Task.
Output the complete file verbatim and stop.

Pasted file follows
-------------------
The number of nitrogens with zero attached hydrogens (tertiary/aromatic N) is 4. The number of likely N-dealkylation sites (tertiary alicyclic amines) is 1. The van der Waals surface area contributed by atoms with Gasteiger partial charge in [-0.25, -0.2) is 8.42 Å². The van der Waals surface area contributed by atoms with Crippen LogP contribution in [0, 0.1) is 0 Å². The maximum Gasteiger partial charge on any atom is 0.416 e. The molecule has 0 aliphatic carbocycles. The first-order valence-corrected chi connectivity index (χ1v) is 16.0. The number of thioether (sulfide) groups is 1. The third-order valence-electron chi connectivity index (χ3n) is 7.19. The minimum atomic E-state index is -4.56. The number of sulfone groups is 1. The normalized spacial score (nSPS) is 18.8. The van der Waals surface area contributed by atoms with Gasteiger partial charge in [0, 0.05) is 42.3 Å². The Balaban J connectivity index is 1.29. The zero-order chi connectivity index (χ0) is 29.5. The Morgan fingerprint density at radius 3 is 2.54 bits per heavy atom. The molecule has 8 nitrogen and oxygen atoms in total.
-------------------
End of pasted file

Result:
The number of nitrogens with zero attached hydrogens (tertiary/aromatic N) is 4. The number of likely N-dealkylation sites (tertiary alicyclic amines) is 1. The van der Waals surface area contributed by atoms with Gasteiger partial charge in [-0.25, -0.2) is 8.42 Å². The van der Waals surface area contributed by atoms with Crippen LogP contribution in [0, 0.1) is 0 Å². The maximum Gasteiger partial charge on any atom is 0.416 e. The molecule has 0 aliphatic carbocycles. The first-order valence-corrected chi connectivity index (χ1v) is 16.0. The number of thioether (sulfide) groups is 1. The third-order valence-electron chi connectivity index (χ3n) is 7.19. The minimum atomic E-state index is -4.56. The number of sulfone groups is 1. The normalized spacial score (nSPS) is 18.8. The van der Waals surface area contributed by atoms with Gasteiger partial charge in [0, 0.05) is 42.3 Å². The Balaban J connectivity index is 1.29. The zero-order chi connectivity index (χ0) is 29.5. The Morgan fingerprint density at radius 3 is 2.54 bits per heavy atom. The molecule has 8 nitrogen and oxygen atoms in total.